EXAMPLES 53 to 56

In accordance with the process of Example 1 except varying the amount of aluminum chloride as shown in Table III, the chain structured corpuscular calcium carbonates were produced.

The results of the chain structured corpuscular calcium carbonates are shown in Table III.

                                  Table III__________________________________________________________________________                           Chain structured corpus-                           cular calcium carbonate               Water soluble                           Primary  Chelating agent               metal salt  particle          g/100g-    Mol/Mol-                           diameter                                  AspectExample        Ca(OH).sub.2                     Ca(OH).sub.2                           (μ) ratio__________________________________________________________________________Example 53  2 Na . EDTA          1.59 Aluminum                     0.1   0.030   6               chlorideExample 54  "       1.59 "     0.05  0.025  18Example 55  "       1.59 "     0.001 0.033  21Example 56  "       1.59 "     0.0001                           0.033  21__________________________________________________________________________
EXAMPLE 57

Into an aqueous solution containing 1.59 wt. parts of disodium salt of ethylenediaminetetraacetic acid as a chelating agent and 10.1 wt. parts of aluminum chloride as water soluble metal salt (AlCl3.6H2 O) in 1500 wt. parts of water, 100 wt. parts of calcium hydroxide was charged to prepare a suspension of calcium hydroxide.

The amount of aluminum chloride corresponded to 0.03 mole per 1.0 mole of calcium hydroxide. The calcium hydroxide was wetted by the aqueous solution and carbon dioxide gas diluted to be 40 vol.% with nitrogen was continuously introduced with throughly stirring under maintaining the temperature at 19° to 21° C. to give the pH of the slurry to 7.0.

After the carbonation, the resulting suspension was filtered without any ageing and the mass was dried and pulverized.

According to the result of the electron microscopic observation, the resulting chain structured corpuscular calcium carbonate had an average diameter of 0.027μ as primary particles and an average aspect ratio of 11.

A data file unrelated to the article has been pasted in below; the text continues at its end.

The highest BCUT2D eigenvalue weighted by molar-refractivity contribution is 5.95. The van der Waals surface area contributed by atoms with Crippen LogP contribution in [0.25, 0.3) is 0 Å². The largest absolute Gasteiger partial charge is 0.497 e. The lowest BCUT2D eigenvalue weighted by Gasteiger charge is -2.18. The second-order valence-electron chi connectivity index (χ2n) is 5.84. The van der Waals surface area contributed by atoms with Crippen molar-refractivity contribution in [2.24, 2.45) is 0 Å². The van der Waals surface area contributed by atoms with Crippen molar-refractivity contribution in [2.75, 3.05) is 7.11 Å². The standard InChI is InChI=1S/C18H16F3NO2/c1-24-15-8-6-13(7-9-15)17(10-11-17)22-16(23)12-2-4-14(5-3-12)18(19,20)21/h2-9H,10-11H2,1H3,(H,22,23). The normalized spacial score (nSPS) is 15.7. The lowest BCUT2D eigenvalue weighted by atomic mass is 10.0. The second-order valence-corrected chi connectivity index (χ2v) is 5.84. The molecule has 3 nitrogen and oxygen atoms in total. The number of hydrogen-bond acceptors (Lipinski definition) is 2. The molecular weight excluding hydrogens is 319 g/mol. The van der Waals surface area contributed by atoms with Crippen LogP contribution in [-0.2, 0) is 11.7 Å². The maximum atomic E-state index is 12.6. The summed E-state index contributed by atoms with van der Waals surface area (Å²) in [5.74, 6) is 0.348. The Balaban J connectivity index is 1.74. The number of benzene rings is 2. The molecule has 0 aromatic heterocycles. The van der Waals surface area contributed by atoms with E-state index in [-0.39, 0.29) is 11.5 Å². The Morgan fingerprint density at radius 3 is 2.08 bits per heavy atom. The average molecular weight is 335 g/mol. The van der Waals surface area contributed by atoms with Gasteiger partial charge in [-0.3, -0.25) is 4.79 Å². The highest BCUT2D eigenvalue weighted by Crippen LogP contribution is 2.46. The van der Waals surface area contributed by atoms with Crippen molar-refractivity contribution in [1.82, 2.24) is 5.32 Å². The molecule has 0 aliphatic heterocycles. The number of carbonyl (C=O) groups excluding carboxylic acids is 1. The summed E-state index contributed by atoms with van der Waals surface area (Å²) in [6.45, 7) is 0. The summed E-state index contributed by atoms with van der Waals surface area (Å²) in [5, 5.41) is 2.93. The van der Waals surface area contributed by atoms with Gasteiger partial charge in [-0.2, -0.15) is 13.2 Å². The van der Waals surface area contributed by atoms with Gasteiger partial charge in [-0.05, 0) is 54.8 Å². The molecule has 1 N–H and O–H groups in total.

EXAMPLE 58

In accordance with the process of Example 1 except using 15.9 wt. parts of disodium salt of ethylenediaminetetraacetic acid as the chelating agent, the chain structured corpuscular calcium carbonate was produced. According to the electron microscopic observation, the resulting chain structured corpuscular calcium carbonate had an average diameter of 0.010μ as primary particles and an average aspect ratio of 49.

COMPARATIVE EXAMPLE 1

Into 1500 wt. parts of water, 100 wt. parts of calcium hydroxide was charged without adding a chelating agent to prepare a calcium hydroxide suspension.

After calcium hydroxide was wetted to water, the carbonation was initiated by introducing carbon dioxide diluted to be 40 vol.% with nitrogen into the suspension with throughly stirring under maintaining the temperature at 19° to 21° C.

When the suspension changed to a viscous colloidal suspension, the primary carbonation was stopped and aluminum chloride, as the water soluble metal salt, dissolved in 26 wt. parts of water was added to the suspension at a ratio of 0.03 mole of AlCl3 per 1.0 mole of calcium hydroxide. After mixing aluminum chloride, carbon dioxide gas diluted to be 40 vol.% with nitrogen was introduced again into the suspension to initiate the secondary carbonation and the carbonation was continued to give the pH of the suspension to 7.0.

After the carbonation, the resulting suspension was divided into two parts. One was filtered without any ageing and the filter cake was dried and pulverized.

The other was kept in ageing for 7 days and filtered and the filter cake was dried and pulverized.

According to the electron microscopic observation of the resulting both calcium carbonates, the chain structured fine carbonate was not found and only individual primary particles having cubic shape were found.

COMPARATIVE EXAMPLE 2

In accordance with the process of Comparative Example 1 except using cupric chloride, strontium chloride, stannous chloride, vanadium trichloride, chromic chloride, selenium tetrachloride, bismuth nitrate, manganous chloride, cadmium chloride, sodium aluminate or sodium pyrophosphate respectively instead of aluminum chloride, calcium carbonates were produced. In any case, a chain structured calcium carbonate was not obtained.

COMPARATIVE EXAMPLE 3

In accordance with the process of Comparative Example 1 except using zinc sulfate, zinc chloride, magnesium sulfate, aluminum sulfate, sodium sulfate, potassium sulfate or ferrous sulfate respectively instead of aluminum chloride, at a ratio of 0.001 mole per 1.0 mole of calcium hydroxide, calcium carbonates were produced.

In any case, a chain structured calcium carbonate was not obtained.

COMPARATIVE EXAMPLE 4